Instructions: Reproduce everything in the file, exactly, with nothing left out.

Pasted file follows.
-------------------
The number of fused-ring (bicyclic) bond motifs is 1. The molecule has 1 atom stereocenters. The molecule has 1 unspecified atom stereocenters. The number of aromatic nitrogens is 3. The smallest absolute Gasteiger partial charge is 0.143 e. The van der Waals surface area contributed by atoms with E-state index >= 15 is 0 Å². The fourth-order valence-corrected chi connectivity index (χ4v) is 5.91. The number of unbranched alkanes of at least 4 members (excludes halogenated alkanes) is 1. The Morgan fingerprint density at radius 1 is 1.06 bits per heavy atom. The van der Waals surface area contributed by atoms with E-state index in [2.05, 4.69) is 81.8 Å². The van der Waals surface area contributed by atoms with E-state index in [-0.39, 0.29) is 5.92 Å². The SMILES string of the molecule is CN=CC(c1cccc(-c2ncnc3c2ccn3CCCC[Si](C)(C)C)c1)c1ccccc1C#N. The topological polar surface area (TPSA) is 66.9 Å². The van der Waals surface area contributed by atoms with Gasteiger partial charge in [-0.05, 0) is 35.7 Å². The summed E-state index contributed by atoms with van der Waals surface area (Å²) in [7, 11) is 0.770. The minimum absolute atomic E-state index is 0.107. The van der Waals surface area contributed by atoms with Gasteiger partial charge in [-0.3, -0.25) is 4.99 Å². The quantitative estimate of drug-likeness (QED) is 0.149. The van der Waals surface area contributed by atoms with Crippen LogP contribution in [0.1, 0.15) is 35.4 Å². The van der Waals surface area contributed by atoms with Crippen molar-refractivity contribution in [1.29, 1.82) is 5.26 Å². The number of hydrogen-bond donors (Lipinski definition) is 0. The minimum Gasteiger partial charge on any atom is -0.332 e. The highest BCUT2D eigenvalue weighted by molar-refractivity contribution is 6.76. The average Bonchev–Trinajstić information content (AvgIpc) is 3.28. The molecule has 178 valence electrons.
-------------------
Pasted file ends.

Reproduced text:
The number of fused-ring (bicyclic) bond motifs is 1. The molecule has 1 atom stereocenters. The molecule has 1 unspecified atom stereocenters. The number of aromatic nitrogens is 3. The smallest absolute Gasteiger partial charge is 0.143 e. The van der Waals surface area contributed by atoms with E-state index >= 15 is 0 Å². The fourth-order valence-corrected chi connectivity index (χ4v) is 5.91. The number of unbranched alkanes of at least 4 members (excludes halogenated alkanes) is 1. The Morgan fingerprint density at radius 1 is 1.06 bits per heavy atom. The van der Waals surface area contributed by atoms with E-state index in [2.05, 4.69) is 81.8 Å². The van der Waals surface area contributed by atoms with E-state index in [-0.39, 0.29) is 5.92 Å². The SMILES string of the molecule is CN=CC(c1cccc(-c2ncnc3c2ccn3CCCC[Si](C)(C)C)c1)c1ccccc1C#N. The topological polar surface area (TPSA) is 66.9 Å². The van der Waals surface area contributed by atoms with Gasteiger partial charge in [-0.05, 0) is 35.7 Å². The summed E-state index contributed by atoms with van der Waals surface area (Å²) in [7, 11) is 0.770. The minimum absolute atomic E-state index is 0.107. The van der Waals surface area contributed by atoms with Gasteiger partial charge in [-0.3, -0.25) is 4.99 Å². The quantitative estimate of drug-likeness (QED) is 0.149. The van der Waals surface area contributed by atoms with Crippen LogP contribution in [0.1, 0.15) is 35.4 Å². The van der Waals surface area contributed by atoms with Crippen molar-refractivity contribution in [1.29, 1.82) is 5.26 Å². The number of hydrogen-bond donors (Lipinski definition) is 0. The minimum Gasteiger partial charge on any atom is -0.332 e. The highest BCUT2D eigenvalue weighted by molar-refractivity contribution is 6.76. The average Bonchev–Trinajstić information content (AvgIpc) is 3.28. The molecule has 178 valence electrons.